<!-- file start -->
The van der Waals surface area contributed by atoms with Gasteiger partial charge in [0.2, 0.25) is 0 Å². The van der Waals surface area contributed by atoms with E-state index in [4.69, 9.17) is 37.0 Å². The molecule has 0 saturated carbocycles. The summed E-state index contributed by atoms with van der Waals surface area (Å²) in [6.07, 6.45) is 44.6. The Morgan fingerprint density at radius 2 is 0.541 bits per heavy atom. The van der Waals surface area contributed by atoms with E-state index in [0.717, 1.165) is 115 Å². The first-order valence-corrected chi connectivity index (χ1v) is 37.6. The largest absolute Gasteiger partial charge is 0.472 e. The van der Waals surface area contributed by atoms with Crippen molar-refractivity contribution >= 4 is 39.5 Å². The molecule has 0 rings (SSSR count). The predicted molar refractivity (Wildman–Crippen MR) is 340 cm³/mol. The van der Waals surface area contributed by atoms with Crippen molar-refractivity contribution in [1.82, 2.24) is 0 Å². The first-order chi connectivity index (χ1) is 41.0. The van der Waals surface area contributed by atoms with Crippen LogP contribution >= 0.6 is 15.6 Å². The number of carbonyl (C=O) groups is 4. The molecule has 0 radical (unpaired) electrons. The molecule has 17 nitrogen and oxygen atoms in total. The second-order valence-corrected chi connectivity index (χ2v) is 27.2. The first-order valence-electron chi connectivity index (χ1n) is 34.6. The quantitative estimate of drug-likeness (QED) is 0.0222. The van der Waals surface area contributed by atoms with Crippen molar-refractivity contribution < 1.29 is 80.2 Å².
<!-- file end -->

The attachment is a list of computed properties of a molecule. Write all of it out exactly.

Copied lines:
The van der Waals surface area contributed by atoms with Gasteiger partial charge in [0.2, 0.25) is 0 Å². The van der Waals surface area contributed by atoms with E-state index in [4.69, 9.17) is 37.0 Å². The molecule has 0 saturated carbocycles. The summed E-state index contributed by atoms with van der Waals surface area (Å²) in [6.07, 6.45) is 44.6. The Morgan fingerprint density at radius 2 is 0.541 bits per heavy atom. The van der Waals surface area contributed by atoms with E-state index in [0.717, 1.165) is 115 Å². The first-order valence-corrected chi connectivity index (χ1v) is 37.6. The largest absolute Gasteiger partial charge is 0.472 e. The van der Waals surface area contributed by atoms with Crippen molar-refractivity contribution >= 4 is 39.5 Å². The molecule has 0 rings (SSSR count). The predicted molar refractivity (Wildman–Crippen MR) is 340 cm³/mol. The van der Waals surface area contributed by atoms with Crippen molar-refractivity contribution in [1.82, 2.24) is 0 Å². The first-order chi connectivity index (χ1) is 41.0. The van der Waals surface area contributed by atoms with Crippen LogP contribution >= 0.6 is 15.6 Å². The number of carbonyl (C=O) groups is 4. The molecule has 0 radical (unpaired) electrons. The molecule has 17 nitrogen and oxygen atoms in total. The second-order valence-corrected chi connectivity index (χ2v) is 27.2. The first-order valence-electron chi connectivity index (χ1n) is 34.6. The quantitative estimate of drug-likeness (QED) is 0.0222. The van der Waals surface area contributed by atoms with Crippen molar-refractivity contribution < 1.29 is 80.2 Å².